I live in Seattle. It doesn't snow here often. Winters are cold, but temps do not dip below 32 for long periods of time very often.
I live in a small, one-level 950 sq. ft. house built in the 1950s. It does not have air conditioning.
I don't want to get air conditioning, but I do want my house to be more pleasant temperature-wise during the summer, so I'm trying to figure out how to ventilate my attic.
Right now there are two very small, screened vents under the eaves of my house. There are attic vents on the top of the roof, but none under the eaves. I understand this is a problem, and I've read a bit online that you have to have at least the same amount of airflow capacity at the top of the roof as you do under the eaves, and that the total airflow capacity at the top needs to be X amount based on the square footage. So I kind of get that.
I also know that vents have a net airflow capacity rating.
My problem is that I don't want to put in vents that bees and wasps can get into. Seems like every year they're in something new -- last year I had to get a new nest out of the wall, and before that, it was in the wooden steps in my front yard.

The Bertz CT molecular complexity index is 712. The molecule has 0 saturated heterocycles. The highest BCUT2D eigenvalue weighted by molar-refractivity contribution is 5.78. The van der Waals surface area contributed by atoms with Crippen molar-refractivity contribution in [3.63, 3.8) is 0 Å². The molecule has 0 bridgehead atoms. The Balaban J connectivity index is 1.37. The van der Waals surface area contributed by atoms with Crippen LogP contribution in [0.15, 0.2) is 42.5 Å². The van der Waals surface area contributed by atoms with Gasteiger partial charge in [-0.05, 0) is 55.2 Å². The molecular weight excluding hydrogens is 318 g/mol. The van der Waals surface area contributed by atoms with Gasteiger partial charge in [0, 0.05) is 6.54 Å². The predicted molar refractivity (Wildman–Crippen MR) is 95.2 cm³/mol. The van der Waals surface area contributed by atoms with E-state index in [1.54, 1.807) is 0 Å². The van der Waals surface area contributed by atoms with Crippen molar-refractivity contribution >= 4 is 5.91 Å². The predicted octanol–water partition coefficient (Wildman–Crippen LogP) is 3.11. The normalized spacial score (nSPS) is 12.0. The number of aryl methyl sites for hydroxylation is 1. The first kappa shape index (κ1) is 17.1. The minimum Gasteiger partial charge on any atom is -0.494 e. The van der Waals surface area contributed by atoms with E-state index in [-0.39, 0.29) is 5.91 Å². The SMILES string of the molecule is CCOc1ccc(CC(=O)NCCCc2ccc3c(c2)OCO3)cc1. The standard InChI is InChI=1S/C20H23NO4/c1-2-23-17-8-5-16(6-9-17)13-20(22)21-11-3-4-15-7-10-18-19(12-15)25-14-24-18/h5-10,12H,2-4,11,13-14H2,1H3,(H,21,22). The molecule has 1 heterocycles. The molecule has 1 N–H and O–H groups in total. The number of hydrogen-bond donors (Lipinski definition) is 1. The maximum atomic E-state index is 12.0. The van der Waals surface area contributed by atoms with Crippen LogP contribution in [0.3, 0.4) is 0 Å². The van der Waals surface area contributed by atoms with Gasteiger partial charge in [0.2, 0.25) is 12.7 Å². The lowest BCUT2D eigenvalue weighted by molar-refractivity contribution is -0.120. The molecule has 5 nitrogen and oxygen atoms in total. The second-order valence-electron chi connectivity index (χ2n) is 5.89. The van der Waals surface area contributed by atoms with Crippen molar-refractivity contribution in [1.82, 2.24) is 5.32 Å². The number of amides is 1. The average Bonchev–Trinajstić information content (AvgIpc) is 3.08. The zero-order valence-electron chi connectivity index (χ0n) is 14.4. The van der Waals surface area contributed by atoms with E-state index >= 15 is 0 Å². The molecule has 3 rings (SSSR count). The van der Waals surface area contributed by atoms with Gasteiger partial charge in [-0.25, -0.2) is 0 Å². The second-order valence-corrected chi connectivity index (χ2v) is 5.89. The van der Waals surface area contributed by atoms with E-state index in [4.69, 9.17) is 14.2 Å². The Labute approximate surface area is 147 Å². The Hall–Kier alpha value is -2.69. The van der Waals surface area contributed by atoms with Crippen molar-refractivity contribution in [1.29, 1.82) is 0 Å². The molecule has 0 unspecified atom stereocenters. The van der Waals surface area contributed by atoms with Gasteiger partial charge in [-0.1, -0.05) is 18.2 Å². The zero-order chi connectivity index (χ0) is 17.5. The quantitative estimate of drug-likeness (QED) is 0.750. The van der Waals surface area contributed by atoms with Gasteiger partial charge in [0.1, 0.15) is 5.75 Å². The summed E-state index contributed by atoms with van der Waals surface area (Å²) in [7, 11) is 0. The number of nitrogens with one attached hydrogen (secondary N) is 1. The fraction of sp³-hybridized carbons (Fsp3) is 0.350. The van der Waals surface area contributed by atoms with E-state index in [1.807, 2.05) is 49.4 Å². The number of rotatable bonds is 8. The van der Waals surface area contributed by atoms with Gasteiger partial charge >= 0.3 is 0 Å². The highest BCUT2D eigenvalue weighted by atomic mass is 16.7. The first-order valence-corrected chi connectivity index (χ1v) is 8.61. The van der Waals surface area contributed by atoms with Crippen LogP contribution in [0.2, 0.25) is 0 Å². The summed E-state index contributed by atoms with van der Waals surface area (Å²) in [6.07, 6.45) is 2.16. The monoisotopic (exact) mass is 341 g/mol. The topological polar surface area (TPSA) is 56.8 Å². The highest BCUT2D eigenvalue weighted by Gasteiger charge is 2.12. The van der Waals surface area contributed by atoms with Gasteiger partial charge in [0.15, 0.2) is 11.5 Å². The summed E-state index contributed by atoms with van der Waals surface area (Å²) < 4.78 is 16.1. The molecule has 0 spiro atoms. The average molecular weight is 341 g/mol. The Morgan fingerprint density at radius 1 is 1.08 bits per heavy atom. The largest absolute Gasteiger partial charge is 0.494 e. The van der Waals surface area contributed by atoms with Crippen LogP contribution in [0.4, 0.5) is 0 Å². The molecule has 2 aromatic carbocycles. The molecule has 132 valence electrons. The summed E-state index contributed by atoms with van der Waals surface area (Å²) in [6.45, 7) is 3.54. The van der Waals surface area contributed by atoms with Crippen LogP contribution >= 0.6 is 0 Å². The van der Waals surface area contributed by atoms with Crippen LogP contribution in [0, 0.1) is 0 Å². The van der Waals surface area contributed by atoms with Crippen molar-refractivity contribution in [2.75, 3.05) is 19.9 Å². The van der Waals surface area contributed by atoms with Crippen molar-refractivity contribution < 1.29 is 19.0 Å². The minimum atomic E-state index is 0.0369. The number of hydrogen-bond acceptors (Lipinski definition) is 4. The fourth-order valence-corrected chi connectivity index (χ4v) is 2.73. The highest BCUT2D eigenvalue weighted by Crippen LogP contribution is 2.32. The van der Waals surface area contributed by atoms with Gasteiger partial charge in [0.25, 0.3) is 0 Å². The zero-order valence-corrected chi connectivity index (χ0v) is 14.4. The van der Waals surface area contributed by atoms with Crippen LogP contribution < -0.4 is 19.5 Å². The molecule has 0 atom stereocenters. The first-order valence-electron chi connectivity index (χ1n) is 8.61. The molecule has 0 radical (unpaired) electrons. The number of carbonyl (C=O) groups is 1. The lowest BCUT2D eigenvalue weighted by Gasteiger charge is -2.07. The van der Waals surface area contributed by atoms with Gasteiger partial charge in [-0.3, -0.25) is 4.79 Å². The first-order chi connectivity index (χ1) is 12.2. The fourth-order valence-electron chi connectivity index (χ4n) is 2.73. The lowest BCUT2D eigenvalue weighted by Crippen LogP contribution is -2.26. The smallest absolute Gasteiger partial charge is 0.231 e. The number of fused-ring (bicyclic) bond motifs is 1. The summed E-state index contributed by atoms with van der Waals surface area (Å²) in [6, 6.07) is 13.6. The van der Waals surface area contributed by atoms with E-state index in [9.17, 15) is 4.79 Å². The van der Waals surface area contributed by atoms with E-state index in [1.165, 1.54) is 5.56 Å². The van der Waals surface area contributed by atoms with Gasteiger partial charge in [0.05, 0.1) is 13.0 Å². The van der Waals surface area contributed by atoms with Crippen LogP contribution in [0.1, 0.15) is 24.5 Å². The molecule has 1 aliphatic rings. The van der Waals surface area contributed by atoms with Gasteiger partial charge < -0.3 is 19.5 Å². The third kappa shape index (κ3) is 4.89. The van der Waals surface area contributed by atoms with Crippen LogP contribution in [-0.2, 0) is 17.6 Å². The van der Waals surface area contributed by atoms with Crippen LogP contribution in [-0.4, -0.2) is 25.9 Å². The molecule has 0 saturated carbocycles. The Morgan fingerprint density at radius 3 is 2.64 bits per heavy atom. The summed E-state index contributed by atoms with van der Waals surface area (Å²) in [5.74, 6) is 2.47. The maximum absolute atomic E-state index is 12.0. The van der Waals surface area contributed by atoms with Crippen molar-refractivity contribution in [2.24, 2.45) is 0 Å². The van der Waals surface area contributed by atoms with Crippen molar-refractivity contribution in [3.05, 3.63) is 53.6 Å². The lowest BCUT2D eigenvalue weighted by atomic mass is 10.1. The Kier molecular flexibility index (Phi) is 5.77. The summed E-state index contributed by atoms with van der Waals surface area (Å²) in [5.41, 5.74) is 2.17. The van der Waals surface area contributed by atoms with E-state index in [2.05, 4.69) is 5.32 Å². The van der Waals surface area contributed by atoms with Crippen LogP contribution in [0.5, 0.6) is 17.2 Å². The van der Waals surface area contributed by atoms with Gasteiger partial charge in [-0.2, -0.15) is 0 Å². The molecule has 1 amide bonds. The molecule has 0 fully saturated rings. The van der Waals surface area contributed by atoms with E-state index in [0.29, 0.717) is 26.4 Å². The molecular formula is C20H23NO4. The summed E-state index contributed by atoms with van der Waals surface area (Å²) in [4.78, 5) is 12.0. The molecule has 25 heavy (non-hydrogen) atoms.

Makers of vents must not think that insects exist because when I look for under-eave vents at Home Depot, they're the grate kind with 1/4 inch gaps between metal slats. No bueno. So what under-eaves vents can I use to maximize airflow and minimize insect infiltration?
According to my calculations based off this site, for my 1000 sq ft. attic, I need a total vent area of 6.6 sq. feet, and a soffit vent area of 3.33 sq. ft.
Run of the mill vents like this one provide 92 sq. in. of vent area. This is .63 ft, which means I'd need 5 of them. But if I put netting in there, I'd likely need more. I'm asking if I put netting in there, how many more vents do I have to have?